Raymond Vecchio was portrayed by American actor David Marciano.
Ray Vecchio was raised Catholic in the city of Chicago with his two sisters Maria and Francesca and a brother who is only mentioned once and never named or seen. The Vecchio family lived at 2926 North Octavia Avenue, a Victorian-style house in Chicago's Norwood Park neighbourhood. Ray's father was a gambler who would drink and constantly belittle his son; he spent most of his time playing pool at Fanelli's local pool hall and would come home late or not at all. His mother was a generous homemaker and a good cook who did not approve of her husband's pool addiction. Ray Vecchio's father died of unknown causes in 1989 at the age of 68 and bequeathed his house to Ray, who then became the family patriarch.
It is mentioned that Ray drowned Francesca's pet hamster when they were children, only one incident in a long pattern of sibling rivalry between them. Nonetheless, Ray remains very protective of Francesca well into their adulthood.
In high school, Ray played on the basketball team; as an adult, he is still a basketball fan and plays the game on occasion. He had many love interests in his teenage years, including Anne MacRae who would become a nun, and Irene Zuko. Irene Zuko was the sister of high school bully Frank Zuko, son of a mafia don and a classmate of Ray's with whom he did not see eye to eye. They played pick-up basketball together after school until Frank Zuko beat up one of Ray's friends for losing a game. Zuko would grow up to become a Chicago mob boss.
Raymond Vecchio was hired by the Chicago Police Department's 27th district in 1985, and was still a beat cop in June of 1986. His Italian culture allowed him to understand the Mafia's inner workings and he would often pretend to be part of the Mob to get information. His relatives were sometimes of assistance in his investigations. It is unclear when he was promoted to detective, though he notes that his first supervisor, Lieutenant William Kelly, thought enough of him to attend his promotion. His supervisor Lieutenant Harding Welsh is tough but fair, either rewarding or reprimanding Ray as appropriate for his work.
Vecchio's detective work took an interesting turn in 1994 when he met RCMP Constable Benton Fraser who had come to Chicago as liaison officer on the trail of his father's murderer. The two men often worked together and Fraser's extensive knowledge and unique abilities would be of great help in their investigations. Ray habitually mispronounces the Mountie's surname "Frazier" and often calls him "Benny." Though Fraser's odd habits and unorthodox style tend to annoy Vecchio profoundly (to the point where he once calls him "the most irritating man in the world"), they became close friends as well as partners. Despite several references to the slow progress of Vecchio's career, he was promoted to detective first grade in 1995.
In 1997, Vecchio moved to a deep undercover assignment in Las Vegas, impersonating Mob lieutenant Armando "the Bookman" Langoustini who had recently died in a car crash, and whom Ray strongly resembled. Detective Stanley Raymond Kowalski would take his place at the Chicago police station and masquerade as him in order to protect the actual Ray Vecchio's identity from being discovered by mob operators.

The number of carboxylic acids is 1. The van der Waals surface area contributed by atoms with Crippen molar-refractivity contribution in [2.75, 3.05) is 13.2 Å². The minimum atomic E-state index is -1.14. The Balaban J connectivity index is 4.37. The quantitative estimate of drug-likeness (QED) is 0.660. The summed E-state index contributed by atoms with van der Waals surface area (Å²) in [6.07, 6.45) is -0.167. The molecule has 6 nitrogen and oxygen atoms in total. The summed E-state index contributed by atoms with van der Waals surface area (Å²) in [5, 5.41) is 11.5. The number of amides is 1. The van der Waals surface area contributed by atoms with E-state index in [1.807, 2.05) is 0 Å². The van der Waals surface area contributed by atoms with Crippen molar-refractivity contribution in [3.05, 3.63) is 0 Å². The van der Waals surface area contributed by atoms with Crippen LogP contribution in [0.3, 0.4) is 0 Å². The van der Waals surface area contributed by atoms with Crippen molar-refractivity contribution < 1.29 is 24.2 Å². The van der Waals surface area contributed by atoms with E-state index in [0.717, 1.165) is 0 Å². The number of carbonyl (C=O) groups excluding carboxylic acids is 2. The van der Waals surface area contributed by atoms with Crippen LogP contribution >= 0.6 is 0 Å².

Vecchio took part in a final investigation alongside Fraser and Kowalski in a weapon smuggling affair involving Langoustini in 1999, during which he intercepted a bullet meant for Fraser in a lengthy gun battle with the smugglers. This turned out to be his "golden bullet", allowing him to retire from the police force with full pay. During his recovery, he met Kowalski's ex-wife Stella. They fell in love, moved to Florida and opened a bowling alley together.
Investigation Methods EditRay Vecchio's favoured method for obtaining information is the undercover method; he either assumes a criminal's identity for a long period of time as he did from 1997 to 1999 in Las Vegas, or lets the underworld believe he is one of them by hiding his true identity as a detective in the district he works in. Benton Fraser once declared: "I'm not as familiar with the art of subterfuge as you are." Vecchio also claims he has the ability to recognize offenders' noses by remembering each nose's distinctive shape. Vecchio initially shows great impatience and disgust regarding Benton Fraser's methods, but comes to trust him after obtaining success from this unusual approach.
Personal Life Edit
For several years Ray was married to a woman named Angie (played by David Marciano's real-life wife, Katayoun Amini), though they grew apart and divorced some time before the start of the series. Angie appears twice, showing that she and Ray are still friends and still care for one another. He has tried on and off to find a suitable woman since then, amassing a great many names and outdated phone numbers in his black book. In 1995, Vecchio falls in love with a woman who saves his life after a traffic accident; he is then forced to investigate her connection to an arms dealer until she turns out to be an undercover ATF agent, and she never appears again.
One bone of contention between Ray and Angie was Ray's $5,000 purchase of his dream car, a rare 1972 Buick Riviera (which is incorrectly called a 1971 model in most episodes). He is interminably fond of the vehicle; even though he claims it to be "irreplaceable," he nevertheless finds an exact replacement on two occasions when the car is blown up. In 1995, Fraser forces him to sacrifice the first to end a gunfight; the second was destroyed by a car bomb in 1996 in an attempted mob hit on Ray.
Ray still lives in his father's house with his mother and sisters, along with Maria's husband Tony and their children. He sometimes plays poker with his friends, either for actual gambling, or simply to kill time on a stakeout.